UK Prime Minister Boris Johnson has defended his controversial legislation – the Internal Market Bill – aimed at overriding parts of the original Brexit deal signed with the European Union when the United Kingdom exited the bloc.
Boris Johnson has appealed for Tory unity amid some MPs gearing up to rebel against his plans, and addressed EU warnings that the UK could face legal action if it does not ditch controversial elements of the Internal Market Bill by the end of the month, writing in The Telegraph:
“We are now hearing that unless we agree to the EU’s terms, the EU will use an extreme interpretation of the Northern Ireland protocol to impose a full-scale trade border down the Irish Sea. We are being told that the EU will not only impose tariffs on goods moving from Great Britain to Northern Ireland, but that they might actually stop the transport of food products from GB to NI”.
The prime minister proceeded to lambaste Brussels for being willing to use a treaty, “negotiated in good faith”, to “threaten to destroy the economic and territorial integrity of the UK”.
Brussels has been outraged by the proposed rewriting of the original Withdrawal Agreement, denouncing it as a serious breach of trust and threatening to take legal action if Boris Johnson does not alter the controversial legislation by the end of the month.
The prime minister added that the original Withdrawal Agreement had been hastily put together while “negotiating with one hand tied behind our back”, in a scramble to reach a deal before the fast-approaching deadline to exit the European Union, after Parliament had blocked a no-deal Brexit.
Johnson claimed his team of negotiators, who were engaged in hammering out a trade relationship with the EU post-Brexit, “…in the last few weeks” had discovered there “may be a serious misunderstanding about the terms” of the Withdrawal Agreement signed in October 2019.
Johnson concluded by writing:
“If we fail to pass this bill, or if we weaken its protections, then we will in fact reduce the chances of getting that Canada-style deal. Let’s remove this danger to the very fabric of the United Kingdom. Let’s make the EU take their threats off the table. And let’s get this bill through, back up our negotiators, and protect our country”.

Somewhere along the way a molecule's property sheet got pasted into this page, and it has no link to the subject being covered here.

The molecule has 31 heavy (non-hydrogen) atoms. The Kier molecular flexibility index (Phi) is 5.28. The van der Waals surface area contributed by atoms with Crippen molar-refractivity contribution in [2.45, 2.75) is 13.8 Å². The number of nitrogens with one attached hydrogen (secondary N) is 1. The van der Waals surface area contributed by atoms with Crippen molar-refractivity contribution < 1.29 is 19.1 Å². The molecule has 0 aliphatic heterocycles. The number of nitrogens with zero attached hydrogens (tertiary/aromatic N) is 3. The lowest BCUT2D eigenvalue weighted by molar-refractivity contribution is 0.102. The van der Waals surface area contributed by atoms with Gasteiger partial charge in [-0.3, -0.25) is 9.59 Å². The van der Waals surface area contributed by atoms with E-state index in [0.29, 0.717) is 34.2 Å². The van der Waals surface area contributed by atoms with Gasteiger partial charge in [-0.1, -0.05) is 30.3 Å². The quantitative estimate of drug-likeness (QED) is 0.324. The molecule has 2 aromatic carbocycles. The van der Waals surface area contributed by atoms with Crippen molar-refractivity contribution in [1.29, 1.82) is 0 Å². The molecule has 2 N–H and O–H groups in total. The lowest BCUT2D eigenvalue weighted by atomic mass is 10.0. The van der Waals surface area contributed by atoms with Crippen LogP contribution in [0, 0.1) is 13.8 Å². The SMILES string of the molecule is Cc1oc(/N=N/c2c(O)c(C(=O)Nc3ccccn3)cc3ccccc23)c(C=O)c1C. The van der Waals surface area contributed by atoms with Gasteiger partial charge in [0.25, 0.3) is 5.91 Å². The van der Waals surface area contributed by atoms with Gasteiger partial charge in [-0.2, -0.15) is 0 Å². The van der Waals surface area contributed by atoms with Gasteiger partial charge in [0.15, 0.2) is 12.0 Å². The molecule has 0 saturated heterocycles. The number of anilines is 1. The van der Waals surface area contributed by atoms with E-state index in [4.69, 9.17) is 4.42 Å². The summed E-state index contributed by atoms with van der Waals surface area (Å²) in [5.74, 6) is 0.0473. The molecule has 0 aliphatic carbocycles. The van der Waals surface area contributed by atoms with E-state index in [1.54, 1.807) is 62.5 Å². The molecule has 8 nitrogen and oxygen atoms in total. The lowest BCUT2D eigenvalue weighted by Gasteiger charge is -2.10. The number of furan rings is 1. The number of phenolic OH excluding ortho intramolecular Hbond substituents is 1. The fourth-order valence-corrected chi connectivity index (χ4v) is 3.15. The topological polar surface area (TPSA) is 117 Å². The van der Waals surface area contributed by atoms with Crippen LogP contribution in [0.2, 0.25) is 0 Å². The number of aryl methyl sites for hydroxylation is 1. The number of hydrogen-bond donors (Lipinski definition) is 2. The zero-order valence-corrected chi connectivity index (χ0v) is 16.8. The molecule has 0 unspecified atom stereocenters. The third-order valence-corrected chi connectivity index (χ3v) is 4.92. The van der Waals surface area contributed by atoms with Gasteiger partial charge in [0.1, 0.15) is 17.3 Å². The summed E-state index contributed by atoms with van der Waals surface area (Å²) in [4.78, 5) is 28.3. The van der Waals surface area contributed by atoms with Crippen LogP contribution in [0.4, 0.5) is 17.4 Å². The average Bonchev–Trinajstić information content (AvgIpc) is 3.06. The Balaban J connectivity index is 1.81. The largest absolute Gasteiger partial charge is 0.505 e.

On Friday, during a virtual meeting with around 250 Conservative backbenchers, the embattled prime minister urged MPs not to break ranks and cautioned them against a return to the “miserable, squabbling days of last autumn”.
Johnson called for "overwhelming support" for the bill, describing it as "absolutely vital" to "prevent a foreign or international body from having the power to break up our country".
Ending on a promising note, the prime minister suggested there was still a "very good chance" of the UK and EU negotiating a deal by mid-October similar to the one between the EU and Canada, which scrapped most, but not all, tariffs on goods.
The Zoom conference came amid reports that some senior Tories, angry with the government’s plans to rewrite the original Brexit deal, which they perceive as a breach of international law, were mobilising to undermine the controversial legislation.
Tory MP Bob Neill, chairman of the Justice Select Committee, tabled an amendment to introduce a “parliamentary lock” that would bar the government from going through with plans to override the deal.
The move is suggested as setting the scene for a potential showdown next week during the bill’s second reading in the House of Commons.